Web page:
‘A bit of me dies when I think I won’t see him’ - daughter of Colin McRae speaks out about her loss
THE daughter of rally driver Colin McRae has written a touching tribute to her father and brother on the fifth anniversary of their deaths in which she says she “dies slowly inside” when she remembers the helicopter crash that killed them.
Hollie McRae, who was nine years old when the accident happened near the family home in Lanark, has talked for the first time about her loss in the foreword to a new book commemorating McRae’s life.
She revealed that she continues to gain strength and inspiration from memories of her father and brother, Johnny, but added: “A bit of me dies slowly inside every time I think that I won’t see Dad or Johnny again for the rest of my time on Earth.”
McRae was at the controls of the Eurocopter Squirrel when it crashed in trees on 15 September, 2007. He died alongside his son, passenger Graeme Duncan, 37, and six-year-old Ben Porcelli.
Hollie, 14, said she was unaware of her father’s status as a former world champion rally driver. “I feel proud that people want to write and read a book about my Dad, but I don’t care about the cameras, the fame or the publicity. It was the person he was around us that counted. The big, friendly family man.”
Hollie went on: “Johnny and I used to love it when Dad came home from rallies because he would always bring back a present for us.
“Now that I’m older, I’ve realised that I was wrong waiting for the presents to come home. I should have been waiting for Dad. The saying is true: ‘You don’t know what you’ve got until it’s gone.’
“Dad told me to never give up and stand up for what I believe in. He also said that you only live once, so do what you want to do and don’t let others rule your life.”
McRae’s widow, Alison, has also spoken for the first time about how she broke the news to her daughter that her father and brother would not be coming back home. “On the day of the accident I just looked at wee Hollie and said to her: ‘You know, your Dad does not want us to be sad and miserable. So, for him, we’re just going to keep going, be happy and do what we can,” she said. “Here’s a wee girl who has her whole life in front of her. She’s lost her Dad and her wee brother and she doesn’t need to lose her mum as well. So you just have to get up and make life as normal as you can.”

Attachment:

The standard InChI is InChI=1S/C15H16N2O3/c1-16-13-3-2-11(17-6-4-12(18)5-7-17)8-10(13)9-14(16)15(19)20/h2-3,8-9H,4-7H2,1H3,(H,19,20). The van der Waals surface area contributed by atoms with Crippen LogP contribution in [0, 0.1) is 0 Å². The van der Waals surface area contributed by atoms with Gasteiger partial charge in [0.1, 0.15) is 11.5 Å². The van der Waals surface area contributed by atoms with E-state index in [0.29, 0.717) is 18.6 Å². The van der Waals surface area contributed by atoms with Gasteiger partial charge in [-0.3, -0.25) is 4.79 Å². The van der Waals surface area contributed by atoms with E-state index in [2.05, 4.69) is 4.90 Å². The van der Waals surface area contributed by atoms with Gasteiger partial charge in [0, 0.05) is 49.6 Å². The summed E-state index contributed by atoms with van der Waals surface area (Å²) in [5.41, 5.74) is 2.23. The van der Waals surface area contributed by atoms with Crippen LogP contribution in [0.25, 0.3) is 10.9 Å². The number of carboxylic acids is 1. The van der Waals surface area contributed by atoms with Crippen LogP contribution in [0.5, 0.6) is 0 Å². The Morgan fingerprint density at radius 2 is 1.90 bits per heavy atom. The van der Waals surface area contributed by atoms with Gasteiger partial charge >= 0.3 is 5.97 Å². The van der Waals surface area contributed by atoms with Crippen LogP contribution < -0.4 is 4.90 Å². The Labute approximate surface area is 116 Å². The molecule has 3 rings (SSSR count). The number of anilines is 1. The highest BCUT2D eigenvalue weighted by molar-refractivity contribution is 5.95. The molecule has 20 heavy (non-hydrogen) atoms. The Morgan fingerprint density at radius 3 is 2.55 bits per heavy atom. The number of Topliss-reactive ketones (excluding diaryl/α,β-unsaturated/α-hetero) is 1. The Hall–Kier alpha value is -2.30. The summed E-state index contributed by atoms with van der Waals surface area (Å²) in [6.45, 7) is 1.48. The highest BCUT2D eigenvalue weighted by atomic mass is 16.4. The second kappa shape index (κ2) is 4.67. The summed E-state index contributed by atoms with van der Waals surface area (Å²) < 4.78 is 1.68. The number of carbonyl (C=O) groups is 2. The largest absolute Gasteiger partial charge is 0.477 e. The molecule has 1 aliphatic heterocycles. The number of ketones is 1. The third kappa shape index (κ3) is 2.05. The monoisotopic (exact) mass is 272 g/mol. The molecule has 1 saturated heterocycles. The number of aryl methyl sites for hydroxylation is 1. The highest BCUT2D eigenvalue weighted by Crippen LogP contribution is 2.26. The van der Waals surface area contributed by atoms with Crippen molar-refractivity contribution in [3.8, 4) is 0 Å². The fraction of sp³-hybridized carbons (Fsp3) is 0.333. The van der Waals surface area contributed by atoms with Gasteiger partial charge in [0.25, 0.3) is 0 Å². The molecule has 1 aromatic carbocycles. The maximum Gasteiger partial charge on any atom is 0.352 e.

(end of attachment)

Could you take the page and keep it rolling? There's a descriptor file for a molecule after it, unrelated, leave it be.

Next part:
Alison, who described her husband as “my one and only love”, revealed that he had struggled to come to terms with his career in top-flight racing coming to an end.
She said: “There was a big thing in Colin’s head that kept saying: ‘What am I going to do with my life now?’
“There was this part of him that just felt useless. He’d say: ‘Alison I can’t do anything apart from driving cars.’ I said: ‘Colin, you’re the best in the world. You try to explain that to a person who works in hospital – they would all strive to have your talent, your career’. He would reply: “You don’t understand, to me driving is so easy, it’s not like I’ve achieved something.’ He did struggle a bit with the whole retirement thing.”
Scottish motor sport legends David Coulthard, Sir Jackie Stewart and Dario Franchitti have also marked the anniversary by recalling memories of their friendship with McRae, who was posthumously inducted into the Scottish Sports Hall of Fame in 2008.
Franchitti, the Bathgate-born racing driver, revealed that he received a text from McRae on the day of his funeral. The four-times US IndyCar series champion, who is married to actress Ashley Judd, recalled: “After the accident in 2007 I was coming back to Scotland for the funeral.
“I’d had my final race of the season in America the weekend before. When I got off the plane at Glasgow Airport I turned on my UK mobile and there were three messages. The third was from Colin wishing me luck in my last race. That stopped me in my tracks. I just couldn’t believe he was gone.”
The 39-year-old, commenting in a book which is dedicated to McRae’s life, added: “It was a privilege to have been caught up with Colin. There was never a dull moment and I’ll never forget him.”
Formula 1 star Coulthard claimed McRae’s boisterous sense of fun allowed them to triumph when they teamed up to represent Scotland at an international Race of Champions event in 2006.
He said: “The night before we retired to the bar and stayed there until the American team and its entourage were still present. Alison sang naughty songs, while Colin and I stumbled about and danced a Scottish jig of some description.
“The Americans were beaten before we even hit the track through a combination of disbelief at the language being used and fear that our dance was a warm-up for a serious bar brawl.
“I will always remember Colin for his infectious energy, his love of his family and his excellent motto: ‘We’re here for a good time, not a long time.’”
Stewart said: “Colin was much admired because his driving was so spectacular.”
A 16-day inquiry into the helicopter crash last year blamed McRae for the accident, claiming he had been carrying out unnecessary low-level manoeuvres and his flying had been “imprudent” and “unreasonable”. Sheriff Nikola Stewart also found that McRae did not hold a valid flying licence or a valid “rating” for the helicopter.• McRae: Rallying’s Most Spectacular Icon is published by Autosport and costs £4.99.
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